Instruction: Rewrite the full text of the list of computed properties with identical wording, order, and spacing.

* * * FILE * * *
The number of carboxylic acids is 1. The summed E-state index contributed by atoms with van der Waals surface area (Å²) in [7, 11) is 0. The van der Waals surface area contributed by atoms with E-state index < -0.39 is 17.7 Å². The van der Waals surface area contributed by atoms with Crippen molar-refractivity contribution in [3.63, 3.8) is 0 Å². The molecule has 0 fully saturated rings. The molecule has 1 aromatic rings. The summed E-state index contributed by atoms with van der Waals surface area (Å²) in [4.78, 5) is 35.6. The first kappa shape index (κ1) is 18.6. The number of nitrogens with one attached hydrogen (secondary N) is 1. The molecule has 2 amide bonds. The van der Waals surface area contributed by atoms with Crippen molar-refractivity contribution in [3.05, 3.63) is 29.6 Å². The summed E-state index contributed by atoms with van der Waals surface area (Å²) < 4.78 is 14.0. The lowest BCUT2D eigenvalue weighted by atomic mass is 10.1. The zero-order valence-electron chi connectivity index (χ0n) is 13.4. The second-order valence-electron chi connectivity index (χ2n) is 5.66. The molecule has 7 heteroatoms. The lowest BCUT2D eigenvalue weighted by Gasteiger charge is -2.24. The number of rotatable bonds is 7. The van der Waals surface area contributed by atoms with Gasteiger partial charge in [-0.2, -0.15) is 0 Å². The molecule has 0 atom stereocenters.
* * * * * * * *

The number of carboxylic acids is 1. The summed E-state index contributed by atoms with van der Waals surface area (Å²) in [7, 11) is 0. The van der Waals surface area contributed by atoms with E-state index < -0.39 is 17.7 Å². The van der Waals surface area contributed by atoms with Crippen molar-refractivity contribution in [3.63, 3.8) is 0 Å². The molecule has 0 fully saturated rings. The molecule has 1 aromatic rings. The summed E-state index contributed by atoms with van der Waals surface area (Å²) in [4.78, 5) is 35.6. The first kappa shape index (κ1) is 18.6. The number of nitrogens with one attached hydrogen (secondary N) is 1. The molecule has 2 amide bonds. The van der Waals surface area contributed by atoms with Crippen molar-refractivity contribution in [3.05, 3.63) is 29.6 Å². The summed E-state index contributed by atoms with van der Waals surface area (Å²) < 4.78 is 14.0. The lowest BCUT2D eigenvalue weighted by atomic mass is 10.1. The zero-order valence-electron chi connectivity index (χ0n) is 13.4. The second-order valence-electron chi connectivity index (χ2n) is 5.66. The molecule has 7 heteroatoms. The lowest BCUT2D eigenvalue weighted by Gasteiger charge is -2.24. The number of rotatable bonds is 7. The van der Waals surface area contributed by atoms with Gasteiger partial charge in [-0.2, -0.15) is 0 Å². The molecule has 0 atom stereocenters.